Then, a couple of years ago, I heard that the author of the Moon Colorado camping book could no longer continue the book. The way these work is somebody has to update these guidebooks every two or three years and that person’s name, with Moon, still goes on the cover and they get to update the text and take it over and make it theirs and I had that opportunity. I’ve been camping for years. Growing up, back east, going Outward Bound as a student and then as an instructor. I worked for a few years for them. I’ve done quite a bit of wilderness education and worked as a Wildland Firefighter one year. Managed to find jobs that paid me to sleep on the ground and go camping.

And as I travel around Colorado and get to know more places, and take my kids camping and try to get them into it, it just seemed the perfect timing for this. To take it over. Because updating the book forces you to get out there and do it. There’s no … real no excuses. You have a deadline and you have to literally visit as many campgrounds as possible. Which we did and I’ll get to update that next year as well.

Doug:                                         Bring us into what that was like when you first took over the Colorado camping book and what that meant for your time as far as having the family. When did you do this and how did you get out there and see as much as you could of Colorado? There’s gotta be thousands of camp sites in this state.

Josh Berman:                       There are. There’s 480 campgrounds that are listed in my book. I knew I had to hit as many as I could and otherwise I had to find out has the price changed? Has the number of sites changed? Are reservations accepted now? There’s not that much that changes at a campground but sometimes they do get closed and new ones open. So you really do have to take a pretty thorough approach to sweeping the whole state and for me it’s all about balancing act with my schedule as a Spanish teacher and being able to work on my breaks and take on these bigger writing projects during the summer breaks, basically.

The goal was, two summers ago, the kids were ages two, five and eight. The youngest still in diapers. And we decided to go on a thirty day trip around the state. Pretty much anchored in the main national parks and national monuments and camped at almost a different place every single night. Tent camping. Setting it up, taking it down. Making sure that the little one didn’t fall in the fire or off a cliff. And it was exhausting. It’s not relaxing to camp with your family. It’s like there would be the little moments, a beautiful moment of sitting next to the camp fire and everyone’s relaxed and not fighting and safe. And then it’s … all mayhem breaks loose. And it’s just finding those moments and not turning the kids off to it. They enjoyed it. They saw a lot.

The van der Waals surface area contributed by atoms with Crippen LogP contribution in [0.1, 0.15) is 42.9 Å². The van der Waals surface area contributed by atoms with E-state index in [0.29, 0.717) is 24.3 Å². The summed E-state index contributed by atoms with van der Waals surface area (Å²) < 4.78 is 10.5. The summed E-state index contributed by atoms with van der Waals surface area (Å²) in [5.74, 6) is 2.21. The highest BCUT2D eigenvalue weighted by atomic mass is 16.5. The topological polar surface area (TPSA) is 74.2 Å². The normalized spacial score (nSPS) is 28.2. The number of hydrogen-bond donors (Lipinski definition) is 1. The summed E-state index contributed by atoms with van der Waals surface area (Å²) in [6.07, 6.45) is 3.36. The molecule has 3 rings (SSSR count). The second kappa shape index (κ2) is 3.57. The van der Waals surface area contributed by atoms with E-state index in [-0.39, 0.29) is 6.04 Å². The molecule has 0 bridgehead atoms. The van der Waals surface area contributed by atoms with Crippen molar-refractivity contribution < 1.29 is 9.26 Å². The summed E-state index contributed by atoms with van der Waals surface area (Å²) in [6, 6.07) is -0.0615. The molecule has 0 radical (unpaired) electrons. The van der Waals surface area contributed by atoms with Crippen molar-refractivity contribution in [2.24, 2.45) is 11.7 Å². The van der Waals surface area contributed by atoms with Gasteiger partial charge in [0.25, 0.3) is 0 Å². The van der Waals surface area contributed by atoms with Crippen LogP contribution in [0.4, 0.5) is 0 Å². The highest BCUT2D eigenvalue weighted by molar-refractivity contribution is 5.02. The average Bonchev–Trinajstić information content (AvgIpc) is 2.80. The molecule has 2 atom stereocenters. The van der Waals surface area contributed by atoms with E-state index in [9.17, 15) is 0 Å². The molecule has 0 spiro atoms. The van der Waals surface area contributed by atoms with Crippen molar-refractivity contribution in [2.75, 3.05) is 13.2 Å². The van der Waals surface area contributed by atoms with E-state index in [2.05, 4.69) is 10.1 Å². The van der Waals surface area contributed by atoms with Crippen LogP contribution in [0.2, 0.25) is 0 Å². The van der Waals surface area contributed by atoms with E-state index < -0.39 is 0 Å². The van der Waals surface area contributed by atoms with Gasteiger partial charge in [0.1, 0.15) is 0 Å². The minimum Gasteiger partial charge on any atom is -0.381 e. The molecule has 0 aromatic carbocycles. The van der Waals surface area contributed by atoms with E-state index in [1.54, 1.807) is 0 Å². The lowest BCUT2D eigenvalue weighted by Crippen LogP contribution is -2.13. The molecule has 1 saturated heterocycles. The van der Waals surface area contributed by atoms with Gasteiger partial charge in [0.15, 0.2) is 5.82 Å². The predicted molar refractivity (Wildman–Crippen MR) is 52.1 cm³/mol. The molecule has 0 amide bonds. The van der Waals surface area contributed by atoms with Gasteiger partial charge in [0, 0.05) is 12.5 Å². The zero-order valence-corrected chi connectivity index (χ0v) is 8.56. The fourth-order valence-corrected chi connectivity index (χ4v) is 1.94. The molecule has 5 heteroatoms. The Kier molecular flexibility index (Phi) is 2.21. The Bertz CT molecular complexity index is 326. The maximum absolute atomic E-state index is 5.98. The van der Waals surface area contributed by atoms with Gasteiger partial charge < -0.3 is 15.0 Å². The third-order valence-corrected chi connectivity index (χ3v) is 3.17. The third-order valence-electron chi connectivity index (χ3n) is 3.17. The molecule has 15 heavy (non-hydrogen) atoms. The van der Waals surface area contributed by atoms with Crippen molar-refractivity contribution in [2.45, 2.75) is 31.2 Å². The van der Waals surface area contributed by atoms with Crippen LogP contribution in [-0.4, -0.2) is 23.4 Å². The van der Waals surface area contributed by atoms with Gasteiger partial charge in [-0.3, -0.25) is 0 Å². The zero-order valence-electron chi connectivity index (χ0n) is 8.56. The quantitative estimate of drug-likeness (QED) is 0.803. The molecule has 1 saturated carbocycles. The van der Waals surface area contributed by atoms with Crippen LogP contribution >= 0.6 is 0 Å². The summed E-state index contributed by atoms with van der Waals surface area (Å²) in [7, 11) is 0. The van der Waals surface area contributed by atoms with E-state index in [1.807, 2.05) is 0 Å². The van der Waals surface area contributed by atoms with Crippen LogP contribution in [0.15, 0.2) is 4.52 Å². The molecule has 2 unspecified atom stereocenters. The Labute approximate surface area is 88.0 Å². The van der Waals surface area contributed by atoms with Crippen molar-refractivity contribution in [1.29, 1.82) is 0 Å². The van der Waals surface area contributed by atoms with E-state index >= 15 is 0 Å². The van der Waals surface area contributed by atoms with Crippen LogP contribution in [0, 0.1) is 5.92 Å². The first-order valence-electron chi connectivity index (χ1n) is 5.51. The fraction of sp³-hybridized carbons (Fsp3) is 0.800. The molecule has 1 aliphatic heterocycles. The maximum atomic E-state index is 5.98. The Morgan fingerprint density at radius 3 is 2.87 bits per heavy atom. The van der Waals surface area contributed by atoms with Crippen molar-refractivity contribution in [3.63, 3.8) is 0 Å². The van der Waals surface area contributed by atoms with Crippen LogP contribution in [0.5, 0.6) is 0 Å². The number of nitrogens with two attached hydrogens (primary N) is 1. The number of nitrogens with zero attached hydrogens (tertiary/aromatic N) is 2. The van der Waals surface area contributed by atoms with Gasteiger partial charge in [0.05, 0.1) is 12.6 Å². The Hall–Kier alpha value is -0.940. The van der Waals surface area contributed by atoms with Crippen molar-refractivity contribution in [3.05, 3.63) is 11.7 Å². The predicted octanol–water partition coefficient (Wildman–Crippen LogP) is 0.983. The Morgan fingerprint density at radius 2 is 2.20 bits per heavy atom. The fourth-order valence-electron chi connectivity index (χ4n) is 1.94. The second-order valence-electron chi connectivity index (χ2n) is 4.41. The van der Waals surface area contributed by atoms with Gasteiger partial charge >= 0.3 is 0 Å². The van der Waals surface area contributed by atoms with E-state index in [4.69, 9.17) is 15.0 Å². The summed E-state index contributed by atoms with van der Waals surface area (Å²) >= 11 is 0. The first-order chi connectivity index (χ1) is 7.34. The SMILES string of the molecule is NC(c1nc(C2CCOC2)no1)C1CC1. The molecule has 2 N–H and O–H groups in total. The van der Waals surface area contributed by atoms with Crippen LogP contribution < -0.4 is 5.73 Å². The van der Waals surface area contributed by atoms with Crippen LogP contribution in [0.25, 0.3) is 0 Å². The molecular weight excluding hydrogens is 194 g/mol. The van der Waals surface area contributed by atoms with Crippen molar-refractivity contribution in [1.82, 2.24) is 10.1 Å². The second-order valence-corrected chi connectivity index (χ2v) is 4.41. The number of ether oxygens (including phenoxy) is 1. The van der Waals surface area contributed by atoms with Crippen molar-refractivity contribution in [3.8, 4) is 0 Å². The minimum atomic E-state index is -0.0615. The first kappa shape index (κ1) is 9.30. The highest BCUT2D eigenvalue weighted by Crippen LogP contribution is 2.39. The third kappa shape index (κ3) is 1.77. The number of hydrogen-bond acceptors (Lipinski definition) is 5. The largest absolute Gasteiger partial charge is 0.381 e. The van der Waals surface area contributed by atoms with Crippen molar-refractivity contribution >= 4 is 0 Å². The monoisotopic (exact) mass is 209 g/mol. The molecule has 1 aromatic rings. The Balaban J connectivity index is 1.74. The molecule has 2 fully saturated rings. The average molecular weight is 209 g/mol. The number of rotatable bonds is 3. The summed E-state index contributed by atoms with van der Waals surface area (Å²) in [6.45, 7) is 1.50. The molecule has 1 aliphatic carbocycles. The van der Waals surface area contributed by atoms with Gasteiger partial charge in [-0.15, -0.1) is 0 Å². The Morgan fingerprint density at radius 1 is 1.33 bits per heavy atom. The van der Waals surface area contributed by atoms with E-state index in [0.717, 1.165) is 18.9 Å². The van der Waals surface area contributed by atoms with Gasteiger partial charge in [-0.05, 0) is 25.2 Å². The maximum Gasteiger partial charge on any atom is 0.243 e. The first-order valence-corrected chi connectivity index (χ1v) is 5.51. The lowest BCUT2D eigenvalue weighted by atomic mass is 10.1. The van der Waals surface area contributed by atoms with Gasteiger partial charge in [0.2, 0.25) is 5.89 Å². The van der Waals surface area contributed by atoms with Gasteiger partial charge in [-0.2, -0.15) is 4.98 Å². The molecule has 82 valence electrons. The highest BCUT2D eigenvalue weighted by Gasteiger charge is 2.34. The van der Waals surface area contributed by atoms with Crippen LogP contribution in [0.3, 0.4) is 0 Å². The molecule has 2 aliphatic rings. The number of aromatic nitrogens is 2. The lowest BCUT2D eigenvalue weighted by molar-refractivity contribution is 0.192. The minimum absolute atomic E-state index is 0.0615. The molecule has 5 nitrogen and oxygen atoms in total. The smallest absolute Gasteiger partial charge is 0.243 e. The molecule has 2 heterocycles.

Doug:                                         Yeah, I would imagine.

Josh Berman:                       My wife grew up in Colorado and she said in that summer our kids saw more of Colorado than she had growing up there.

Doug:                                         I would imagine that would be a feat that’s hard to replicate. Until, maybe, I guess next summer if you update that book again. I don’t know what you’re committed to on that but, yeah … I just did a couple of days of camping at the Sand Dunes a couple of weeks ago and by the end of the second night everyone was pretty much ready to pack it in. So I can imagine what day 30 looked like of the camping caravan.

Josh Berman:                       Yeah. Hot springs help. We would break up the camping by staying in a few … and that’s what we did last summer, was do the similar loop anchored to the hot springs. And there was just enough to do and see around the state. It really is amazing how much is there.

Doug:                                         Yeah. And so, out of 480 … I’m sure it’s difficult and I’m sure you get this question a lot. If you could get away for … I guess a couple of things. Like the weekend or versus, you had a little extra time. What places just stick out in your mind as being those places that were just super special where everbody seemed to be happy and entertained? And, I don’t know, something … maybe there was a nice river there or something. But whatever it was that just brought it together that really made it a great spot.

Josh Berman:                       I’d say there’s a lot of amazing ones. And the tricky thing is, the biggest question we always get too, is the reservations on the weekends thing. It really is hard to go out on the weekends. And you either are the kind of person that makes the reservations five, six months in advance or you can adapt if you don’t get into the campground you want and you’re kind of ready for that. But just about every campground we went to in the San Juan National Forest in the southwest of the state blew us away. Always in a different way. Transfer Campground is north of Mancos and that was in a beautiful aspen grove with this view of some sacred mountains.